Hottest Scissoring: "Battle of the Sexes"
Who knew a haircut could be so steamy? The sexual tension between Emma Stone and Andrea Riseborough is never more apparent than during their characters' first meeting, when Stone's Billie Jean King sits down to let Marilyn, the hairdresser portrayed by Riseborough, give her a brand-new 'do. The subtly sensual direction of Jonathan Dayton and Valerie Faris combine with their actresses' white-hot chemistry to make this one of the most memorable scenes of the year.
Sadly Didn't Ignite: "Only the Brave"
Based on the true story of Arizona's Granite Mountain Hotshots, Joseph Kosinski's firefighting drama seemed to have everything going for it: it was exciting, emotional, fantastically performed, and filled with eye-popping special effects. I'm still scratching my head trying to figure out why this wasn't a bigger hit.
- PHOTO COURTESY COLUMBIA PICTURES
- Still from "Only The Brave."
What's in a Name?
Look, I get that there are only so many memorable film titles out there, and there's bound to be some overlap occasionally. But this year was ridiculous, leaving audiences to figure out whether they wanted to see "Wonder," "Wonder Wheel," "Wonderstruck," "Wonder Woman," or "Professor Marston and the Wonder Women" at movie theaters in 2017. The good news was that you lucked out pretty much any way you chose (unless you chose "Wonder Wheel").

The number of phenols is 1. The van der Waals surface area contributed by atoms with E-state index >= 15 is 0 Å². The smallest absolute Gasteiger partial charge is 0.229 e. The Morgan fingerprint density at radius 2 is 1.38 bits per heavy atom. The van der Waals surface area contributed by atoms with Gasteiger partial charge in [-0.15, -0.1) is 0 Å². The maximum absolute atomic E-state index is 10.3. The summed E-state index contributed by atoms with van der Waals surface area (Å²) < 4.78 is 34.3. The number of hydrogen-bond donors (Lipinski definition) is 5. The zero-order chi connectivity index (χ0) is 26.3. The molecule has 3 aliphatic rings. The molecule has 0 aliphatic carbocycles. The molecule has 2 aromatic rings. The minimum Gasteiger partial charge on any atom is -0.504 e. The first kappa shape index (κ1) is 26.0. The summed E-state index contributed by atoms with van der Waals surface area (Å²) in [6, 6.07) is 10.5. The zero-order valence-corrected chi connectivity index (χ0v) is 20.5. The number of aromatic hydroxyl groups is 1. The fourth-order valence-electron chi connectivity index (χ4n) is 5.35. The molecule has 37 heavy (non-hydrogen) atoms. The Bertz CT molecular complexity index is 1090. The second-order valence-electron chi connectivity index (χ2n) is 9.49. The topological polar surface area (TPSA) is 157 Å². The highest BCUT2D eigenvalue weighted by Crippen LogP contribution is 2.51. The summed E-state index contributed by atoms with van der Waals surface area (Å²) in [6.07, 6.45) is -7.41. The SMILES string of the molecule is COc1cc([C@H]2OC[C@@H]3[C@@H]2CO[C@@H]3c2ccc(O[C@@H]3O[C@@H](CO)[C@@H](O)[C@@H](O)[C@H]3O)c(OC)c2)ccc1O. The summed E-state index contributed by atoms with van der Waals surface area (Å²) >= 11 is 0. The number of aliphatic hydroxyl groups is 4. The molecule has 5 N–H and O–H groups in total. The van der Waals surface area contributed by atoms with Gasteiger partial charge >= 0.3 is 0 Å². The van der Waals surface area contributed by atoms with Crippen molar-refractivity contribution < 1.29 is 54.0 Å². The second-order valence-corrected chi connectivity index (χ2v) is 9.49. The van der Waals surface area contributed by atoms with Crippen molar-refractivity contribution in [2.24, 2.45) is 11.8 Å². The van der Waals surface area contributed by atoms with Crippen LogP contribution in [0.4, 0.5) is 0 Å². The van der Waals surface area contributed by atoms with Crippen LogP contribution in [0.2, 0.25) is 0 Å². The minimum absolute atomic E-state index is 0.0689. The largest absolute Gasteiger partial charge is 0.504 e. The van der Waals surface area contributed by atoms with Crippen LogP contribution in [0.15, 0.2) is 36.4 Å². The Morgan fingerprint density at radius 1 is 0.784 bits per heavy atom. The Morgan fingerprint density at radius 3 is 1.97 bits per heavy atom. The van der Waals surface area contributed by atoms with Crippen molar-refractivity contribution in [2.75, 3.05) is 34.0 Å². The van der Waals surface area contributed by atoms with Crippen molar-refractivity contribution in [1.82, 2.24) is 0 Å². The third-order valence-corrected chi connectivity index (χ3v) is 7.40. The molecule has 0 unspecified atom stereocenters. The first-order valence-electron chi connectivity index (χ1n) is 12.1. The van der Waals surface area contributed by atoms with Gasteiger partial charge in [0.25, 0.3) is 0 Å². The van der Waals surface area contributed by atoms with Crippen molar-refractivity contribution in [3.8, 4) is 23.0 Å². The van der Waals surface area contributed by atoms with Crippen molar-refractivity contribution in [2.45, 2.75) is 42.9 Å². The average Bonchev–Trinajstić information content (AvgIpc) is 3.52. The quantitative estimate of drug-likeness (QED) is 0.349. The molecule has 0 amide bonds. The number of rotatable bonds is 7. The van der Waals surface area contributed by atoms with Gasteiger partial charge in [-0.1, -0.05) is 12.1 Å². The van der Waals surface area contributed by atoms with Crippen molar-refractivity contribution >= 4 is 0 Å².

Runner-up: "Logan," "Lucky," and "Logan Lucky"
Sweetest Moves: James McAvoy, "Split"
Playing a man with an identity disorder that's resulted in 23 different personalities battling for control of his mind, McAvoy gave a showy, wildly underrated performance in M. Night Shyamalan's twisty thriller. One of those identities happens to be a young child, which leads to one of the film's highlights when he decides to demonstrate his impeccable dance skills for Anya Taylor-Joy's captive character. It's hilarious, unnerving, and absolutely genius.
Best Weapon to Fight the Patriarchy: Poisonous Mushrooms
Between "Lady Macbeth," "The Beguiled" and "Phantom Thread," the most unexpected trend in 2017's movies was women taking down the problematic men in their lives with the help of some deadly fungi. Simple, but undeniably effective. Take note ladies.
The New Queen of Hollywood: Tiffany Haddish
With her scene-stealing supporting role in last summer's "Girls Trip," Haddish's star has skyrocketed. From regaling late night talk show audiences with stories of taking Will and Jada Pinkett Smith on a Groupon swamp tour, to charmingly butchering every other name during her gig hosting the announcement of this year's Oscar nominations, her every appearance on the big or small screen brought a smile to my face. And judging by the countless projects that she has piling up, I'm not alone. All hail the queen.
- PHOTO COURTESY UNIVERSAL PICTURES
- Tiffany Haddish in "Girls Trip"